LinuxQuestions.org
Support LQ: Use code LQ3 and save $3 on Domain Registration
Go Back   LinuxQuestions.org > Forums > Non-*NIX Forums > General
User Name
Password
General This forum is for non-technical general discussion which can include both Linux and non-Linux topics. Have fun!

Notices

Reply
 
LinkBack Search this Thread
Old 12-05-2010, 11:52 AM   #76
jiml8
Senior Member
 
Registered: Sep 2003
Posts: 3,171

Rep: Reputation: 114Reputation: 114

Quote:
At the time I worked by a internet pc vendor, I have made the experience, that it is never a good idea, to put faster RAM then DDR3-1333 into a AMD system, if you think
about upgrading your RAM to 8GB in the future. We had problem over problem with this combinations. Go for DDR3-1333, and you will be on the safe side, the performance drease is not even feelable.
I have an 8 gig Phenom-II system with DDR3-1600 that is overclocked to about 1715 MHz. Works fine, rock solid. I also changed the latencies to 8-8-8-24 from the stock 9-9-9-24 (or some such)

The performance increase over the stock 1333 MHz is about 1.5-2% for the vast majority of things and as high as 9% or so in some very specialized situations.

I see no reason why DDR3 1600 shouldn't be used in that kind of system.
 
Old 12-05-2010, 11:56 AM   #77
MTK358
LQ 5k Club
 
Registered: Sep 2009
Posts: 6,443
Blog Entries: 3

Rep: Reputation: 713Reputation: 713Reputation: 713Reputation: 713Reputation: 713Reputation: 713Reputation: 713
Quote:
Originally Posted by Kenny_Strawn View Post
Please also note that both the Debian package and the RPM are very poorly designed package formats.
That's one of the reasons I'm sticking to Arch. As a brand new distro independent of Debian or Red Hat, it has its own package manager, and it's much better.

All it is is just a gzip or xz compressed tar archive of the files, plus a metadata file called .PKGINFO. That's it. No strange archive formats, no archives in archives, no multiple metadata files, just simple.

Also, as opposed to Debian's dpkg, dpkg-dep, apt, apt-get, apt-cache, etc. there is just one utility: pacman.

Last edited by MTK358; 12-05-2010 at 11:58 AM.
 
Old 12-05-2010, 11:58 AM   #78
Jeebizz
Senior Member
 
Registered: May 2004
Distribution: Slackware 14.1 64-bit with multilib
Posts: 2,074

Rep: Reputation: 187Reputation: 187
I'll use both Windows and Linux, so what get over it!

Frankly I find the bashing of Microsoft rather boring. Also I have used quite a few flavors of Windows, stretching back from Win3.11 For Workgroups. The best Windows experience I ever had (wasn't XP, pun intended), but it was under Windows NT 4 Workstation and 2000Pro.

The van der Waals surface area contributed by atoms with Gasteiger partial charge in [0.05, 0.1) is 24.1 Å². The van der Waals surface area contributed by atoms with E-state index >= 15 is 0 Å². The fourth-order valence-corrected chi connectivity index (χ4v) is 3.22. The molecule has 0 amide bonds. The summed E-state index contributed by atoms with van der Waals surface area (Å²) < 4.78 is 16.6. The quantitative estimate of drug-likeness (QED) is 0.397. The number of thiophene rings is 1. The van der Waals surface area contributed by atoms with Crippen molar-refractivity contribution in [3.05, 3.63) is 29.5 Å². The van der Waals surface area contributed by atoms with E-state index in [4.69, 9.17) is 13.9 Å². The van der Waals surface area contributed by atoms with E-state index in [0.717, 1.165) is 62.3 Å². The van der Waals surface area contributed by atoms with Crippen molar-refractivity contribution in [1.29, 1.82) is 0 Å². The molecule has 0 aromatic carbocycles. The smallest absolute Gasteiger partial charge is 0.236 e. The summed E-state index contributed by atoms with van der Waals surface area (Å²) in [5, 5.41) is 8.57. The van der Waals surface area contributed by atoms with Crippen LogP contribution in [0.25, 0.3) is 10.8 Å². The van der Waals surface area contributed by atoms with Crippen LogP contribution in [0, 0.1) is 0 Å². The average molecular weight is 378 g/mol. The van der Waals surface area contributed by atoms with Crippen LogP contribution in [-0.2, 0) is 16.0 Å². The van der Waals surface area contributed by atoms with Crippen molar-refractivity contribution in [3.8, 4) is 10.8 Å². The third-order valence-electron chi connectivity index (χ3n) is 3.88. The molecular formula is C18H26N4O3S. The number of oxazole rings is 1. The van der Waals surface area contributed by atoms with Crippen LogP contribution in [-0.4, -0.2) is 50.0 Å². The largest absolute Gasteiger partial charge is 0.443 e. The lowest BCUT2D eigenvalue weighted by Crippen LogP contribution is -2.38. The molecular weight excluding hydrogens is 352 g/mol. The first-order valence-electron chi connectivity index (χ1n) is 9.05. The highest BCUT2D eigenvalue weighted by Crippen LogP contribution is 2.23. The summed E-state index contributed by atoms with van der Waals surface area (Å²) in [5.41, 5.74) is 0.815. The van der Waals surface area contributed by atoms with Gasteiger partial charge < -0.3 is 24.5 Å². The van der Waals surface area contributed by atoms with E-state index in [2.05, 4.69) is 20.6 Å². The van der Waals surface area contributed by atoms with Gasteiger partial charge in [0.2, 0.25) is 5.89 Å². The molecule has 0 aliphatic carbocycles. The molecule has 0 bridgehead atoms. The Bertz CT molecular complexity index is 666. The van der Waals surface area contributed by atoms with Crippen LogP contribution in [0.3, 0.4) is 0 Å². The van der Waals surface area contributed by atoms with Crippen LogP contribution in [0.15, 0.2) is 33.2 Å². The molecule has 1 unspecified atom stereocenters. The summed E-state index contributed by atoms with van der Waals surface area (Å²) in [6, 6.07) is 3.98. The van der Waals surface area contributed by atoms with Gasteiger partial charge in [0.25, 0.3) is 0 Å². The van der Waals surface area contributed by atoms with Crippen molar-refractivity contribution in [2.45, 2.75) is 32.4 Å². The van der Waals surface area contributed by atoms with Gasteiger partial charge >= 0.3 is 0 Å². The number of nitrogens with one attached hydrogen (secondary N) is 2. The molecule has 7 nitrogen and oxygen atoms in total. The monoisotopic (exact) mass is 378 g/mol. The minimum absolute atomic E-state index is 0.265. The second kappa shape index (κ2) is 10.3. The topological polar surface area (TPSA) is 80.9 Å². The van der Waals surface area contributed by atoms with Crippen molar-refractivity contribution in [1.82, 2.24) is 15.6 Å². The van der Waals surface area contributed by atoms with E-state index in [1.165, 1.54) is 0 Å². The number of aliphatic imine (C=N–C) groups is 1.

I only used W7 a little bit but I don't quite like the layout. If whenever I do have to use W7 more often, I am hoping that I can at least change things to resemble the more classic feel of WindowsNT. Luckily when XP came out, you could still change things to make XP feel more like classic NT when you press ctrl-alt-del you get the classic NT dialog box, or the classic ctr-alt-del to login; I just don't like the new login used in XP and 7.

P.S.

It seems I am not the only one who has more fond memories of NT, let alone it is another Slacker -> http://humanreadable.nfshost.com/how...orkstation.htm

Last edited by Jeebizz; 12-05-2010 at 11:59 AM.
 
Old 12-05-2010, 12:02 PM   #79
lupusarcanus
Senior Member
 
Registered: Mar 2009
Location: USA
Distribution: Arch
Posts: 1,022
Blog Entries: 19

Rep: Reputation: 140Reputation: 140
Quote:
Originally Posted by Jeebizz View Post
Frankly I find the bashing of Microsoft rather boring. Also I have used quite a few flavors of Windows, stretching back from Win3.11 For Workgroups. The best Windows experience I ever had (wasn't XP, pun intended), but it was under Windows NT 4 Workstation and 2000Pro.

I only used W7 a little bit but I don't quite like the layout. If whenever I do have to use W7 more often, I am hoping that I can at least change things to resemble the more classic feel of WindowsNT. Luckily when XP came out, you could still change things to make XP feel more like classic NT when you press ctrl-alt-del you get the classic NT dialog box, or the classic ctr-alt-del to login; I just don't like the new login used in XP and 7.

P.S.

It seems I am not the only one who has more fond memories of NT, let alone it is another Slacker -> http://humanreadable.nfshost.com/how...orkstation.htm
You can do that in W7, change it to classic.
 
Old 12-05-2010, 12:03 PM   #80
Kenny_Strawn
Senior Member
 
Registered: Feb 2010
Location: /usa/ca/orange_county/lake_forest
Distribution: ArchBang, Google Android 2.1 + Motoblur (on Motortola Flipside), Google Chrome OS (on Cr-48)
Posts: 1,791
Blog Entries: 62

Rep: Reputation: 54
The Arch packages actually have two metadata files (.PKGINFO and .INSTALL; the latter is a script to configure post-installation actions), but Debian (and also RPM, if I'm not mistaken) actually has a whole directory in the top level of the archive dedicated to metadata files.